“Improving program productivity, performance and portability through a high level language for graphics and game development” by Geraci and Speed

  • ©James R. Geraci and Erek R. Speed



Entry Number: 49


    Improving program productivity, performance and portability through a high level language for graphics and game development



    Our work focuses on the area of using a high level language to improve program productivity, performance and portability. In general, this has been an area of intense research. There are a number of previous efforts including ZPL [Chamberlain and et al 2004], X10/Fortress/Chapel from IBM/SUN/Cray [Weiland 2007], Intel’s CT/RapidMind [McCool 2006] and parallel VSIPL++ [Lebak and et al 2005] to name a few. However, while these languages do great things in simplifying parallel implementation of code, extensions beyond that are limited. The primary exception to this is VSIPL++ which implements several high level functions useful to the signal processing community. While most of these languages can be used to implement graphics or game related algorithms if necessary, none of them attempt to provide a platform that makes such development particularly easy. On the other hand, high level engines such as Renderman and Unreal provide the wanted abstractions but with little or no guarantees about extensibility, portability, or parallel performance. Our research focuses on adapting the parallel VSIPL++ API from the signal processing community to the graphics and game development environment.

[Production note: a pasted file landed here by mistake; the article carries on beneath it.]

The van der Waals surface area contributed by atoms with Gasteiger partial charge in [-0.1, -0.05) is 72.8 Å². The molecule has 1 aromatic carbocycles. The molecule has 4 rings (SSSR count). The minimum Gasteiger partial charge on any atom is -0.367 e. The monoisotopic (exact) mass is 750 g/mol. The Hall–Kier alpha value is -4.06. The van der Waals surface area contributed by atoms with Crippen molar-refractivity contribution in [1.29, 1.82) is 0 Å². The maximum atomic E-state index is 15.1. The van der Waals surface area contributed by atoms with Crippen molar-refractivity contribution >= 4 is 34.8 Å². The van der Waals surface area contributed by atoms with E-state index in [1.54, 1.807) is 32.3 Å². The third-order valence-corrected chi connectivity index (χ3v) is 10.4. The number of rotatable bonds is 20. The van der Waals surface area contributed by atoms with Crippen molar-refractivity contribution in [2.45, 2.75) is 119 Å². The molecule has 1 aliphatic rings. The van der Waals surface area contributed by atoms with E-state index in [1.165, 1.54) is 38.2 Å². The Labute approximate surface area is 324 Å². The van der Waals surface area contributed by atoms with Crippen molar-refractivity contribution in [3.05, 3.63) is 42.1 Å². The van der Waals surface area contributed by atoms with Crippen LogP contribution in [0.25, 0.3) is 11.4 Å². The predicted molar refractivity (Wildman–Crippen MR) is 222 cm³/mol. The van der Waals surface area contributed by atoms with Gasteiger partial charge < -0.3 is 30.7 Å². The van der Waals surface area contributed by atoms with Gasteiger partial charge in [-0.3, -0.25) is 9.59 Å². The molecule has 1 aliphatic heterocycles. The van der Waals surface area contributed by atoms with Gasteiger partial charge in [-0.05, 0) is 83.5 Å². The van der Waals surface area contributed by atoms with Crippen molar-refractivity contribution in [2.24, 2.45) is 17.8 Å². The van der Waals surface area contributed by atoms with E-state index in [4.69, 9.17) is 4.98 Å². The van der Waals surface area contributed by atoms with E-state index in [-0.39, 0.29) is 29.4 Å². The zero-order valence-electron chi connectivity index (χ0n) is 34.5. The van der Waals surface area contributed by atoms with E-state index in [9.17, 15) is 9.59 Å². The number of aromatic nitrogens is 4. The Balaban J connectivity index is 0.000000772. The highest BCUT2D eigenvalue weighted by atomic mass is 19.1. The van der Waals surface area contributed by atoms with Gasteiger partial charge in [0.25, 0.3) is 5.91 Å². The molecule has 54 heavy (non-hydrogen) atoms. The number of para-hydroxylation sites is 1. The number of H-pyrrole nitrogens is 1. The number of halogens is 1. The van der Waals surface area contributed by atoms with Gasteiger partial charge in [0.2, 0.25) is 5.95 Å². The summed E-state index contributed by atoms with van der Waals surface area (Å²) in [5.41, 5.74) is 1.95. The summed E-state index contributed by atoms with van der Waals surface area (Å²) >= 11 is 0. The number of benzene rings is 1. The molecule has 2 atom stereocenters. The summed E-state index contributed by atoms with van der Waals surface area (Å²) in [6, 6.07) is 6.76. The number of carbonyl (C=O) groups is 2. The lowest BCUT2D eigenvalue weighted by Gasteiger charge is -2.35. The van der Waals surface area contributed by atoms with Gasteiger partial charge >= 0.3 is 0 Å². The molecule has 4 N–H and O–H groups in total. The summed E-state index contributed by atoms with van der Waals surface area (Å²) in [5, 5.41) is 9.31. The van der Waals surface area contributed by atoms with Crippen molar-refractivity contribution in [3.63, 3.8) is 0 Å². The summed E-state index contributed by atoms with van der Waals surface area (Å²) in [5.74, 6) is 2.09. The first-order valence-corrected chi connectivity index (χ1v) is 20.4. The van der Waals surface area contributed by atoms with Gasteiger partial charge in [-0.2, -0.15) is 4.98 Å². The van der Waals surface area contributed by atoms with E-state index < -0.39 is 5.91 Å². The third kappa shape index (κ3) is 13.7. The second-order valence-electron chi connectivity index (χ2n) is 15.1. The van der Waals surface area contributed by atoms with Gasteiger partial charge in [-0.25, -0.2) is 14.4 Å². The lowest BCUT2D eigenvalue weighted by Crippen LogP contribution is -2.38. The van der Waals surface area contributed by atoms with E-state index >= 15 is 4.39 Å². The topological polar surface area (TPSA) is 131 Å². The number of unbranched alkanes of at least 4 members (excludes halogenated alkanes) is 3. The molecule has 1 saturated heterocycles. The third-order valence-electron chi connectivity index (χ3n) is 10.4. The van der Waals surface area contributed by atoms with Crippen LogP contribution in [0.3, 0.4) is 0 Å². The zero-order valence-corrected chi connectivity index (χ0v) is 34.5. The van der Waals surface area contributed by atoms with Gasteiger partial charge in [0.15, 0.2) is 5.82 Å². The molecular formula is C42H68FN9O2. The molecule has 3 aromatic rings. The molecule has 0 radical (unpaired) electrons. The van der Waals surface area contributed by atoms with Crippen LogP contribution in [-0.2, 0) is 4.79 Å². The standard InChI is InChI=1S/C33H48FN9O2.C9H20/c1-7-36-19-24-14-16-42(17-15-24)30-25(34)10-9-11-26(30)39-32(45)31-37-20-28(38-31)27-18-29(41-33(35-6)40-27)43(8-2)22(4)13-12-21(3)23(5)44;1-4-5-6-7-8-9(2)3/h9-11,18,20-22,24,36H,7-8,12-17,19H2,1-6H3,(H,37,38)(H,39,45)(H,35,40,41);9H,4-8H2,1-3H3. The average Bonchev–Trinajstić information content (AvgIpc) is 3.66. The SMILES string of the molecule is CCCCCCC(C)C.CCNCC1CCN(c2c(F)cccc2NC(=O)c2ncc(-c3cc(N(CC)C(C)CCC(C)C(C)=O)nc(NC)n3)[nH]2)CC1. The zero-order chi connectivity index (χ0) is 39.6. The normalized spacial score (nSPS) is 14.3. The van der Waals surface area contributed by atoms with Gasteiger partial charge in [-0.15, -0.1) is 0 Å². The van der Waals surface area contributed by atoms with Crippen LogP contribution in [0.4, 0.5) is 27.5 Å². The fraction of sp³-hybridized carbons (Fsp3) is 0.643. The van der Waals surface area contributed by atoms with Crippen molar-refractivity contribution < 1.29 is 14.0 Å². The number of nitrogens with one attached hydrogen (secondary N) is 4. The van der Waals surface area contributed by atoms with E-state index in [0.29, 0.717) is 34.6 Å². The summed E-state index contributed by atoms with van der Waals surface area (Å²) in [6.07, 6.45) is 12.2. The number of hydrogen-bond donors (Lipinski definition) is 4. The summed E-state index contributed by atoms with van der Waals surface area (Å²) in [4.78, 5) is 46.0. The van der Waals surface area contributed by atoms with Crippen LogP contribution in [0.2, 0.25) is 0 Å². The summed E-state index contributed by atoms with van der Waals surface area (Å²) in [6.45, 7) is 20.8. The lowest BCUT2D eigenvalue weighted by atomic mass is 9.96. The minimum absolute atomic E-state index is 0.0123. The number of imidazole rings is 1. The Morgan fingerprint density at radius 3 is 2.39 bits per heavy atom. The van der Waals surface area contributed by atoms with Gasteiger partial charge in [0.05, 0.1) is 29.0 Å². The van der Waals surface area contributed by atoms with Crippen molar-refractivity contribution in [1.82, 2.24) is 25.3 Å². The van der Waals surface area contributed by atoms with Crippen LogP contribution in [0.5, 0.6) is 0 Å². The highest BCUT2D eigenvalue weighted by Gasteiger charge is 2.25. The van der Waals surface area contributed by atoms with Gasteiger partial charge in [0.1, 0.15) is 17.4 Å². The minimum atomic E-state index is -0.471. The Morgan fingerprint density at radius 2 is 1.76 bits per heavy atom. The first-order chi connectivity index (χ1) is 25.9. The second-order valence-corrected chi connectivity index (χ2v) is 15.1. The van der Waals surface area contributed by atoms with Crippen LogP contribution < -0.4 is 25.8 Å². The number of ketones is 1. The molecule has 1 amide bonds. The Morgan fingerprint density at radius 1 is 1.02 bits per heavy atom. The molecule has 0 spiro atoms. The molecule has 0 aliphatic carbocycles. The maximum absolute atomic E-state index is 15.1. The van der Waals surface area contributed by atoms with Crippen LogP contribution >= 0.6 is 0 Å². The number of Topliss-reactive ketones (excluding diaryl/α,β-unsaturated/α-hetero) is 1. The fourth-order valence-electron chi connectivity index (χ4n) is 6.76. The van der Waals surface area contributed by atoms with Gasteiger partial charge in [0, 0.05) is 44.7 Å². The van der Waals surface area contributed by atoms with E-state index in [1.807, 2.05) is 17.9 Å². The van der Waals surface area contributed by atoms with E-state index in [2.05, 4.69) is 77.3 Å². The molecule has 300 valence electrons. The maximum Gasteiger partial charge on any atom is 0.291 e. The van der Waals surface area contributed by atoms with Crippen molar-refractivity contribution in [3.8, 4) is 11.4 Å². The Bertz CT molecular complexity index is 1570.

Chamberlain, B. L., and et al. 2004. The high-level parallel language ZPL improves productivity and performance. Proceedings of the IEEE International Workshop on Productivity and Performance in High-End Computing.Google Scholar
    Lebak, J., and et al. 2005. Parallel VSIPL++: An open standard software library for high-performance parallel signal processing. Proceedings of the IEEE 93, 2 (February), 313–330.Google ScholarCross Ref
    McCool, M. D. 2006. Data-parallel programming on the Cell BE and the GPU using the RapidMind development platform. GSPx Multicore Applications Conference, Santa Clara.Google Scholar
    Weiland, M. 2007. Chapel, Fortress and X10: novel languages for HPC. Tech. rep., EPCC, The University of Edinburgh, October.Google Scholar

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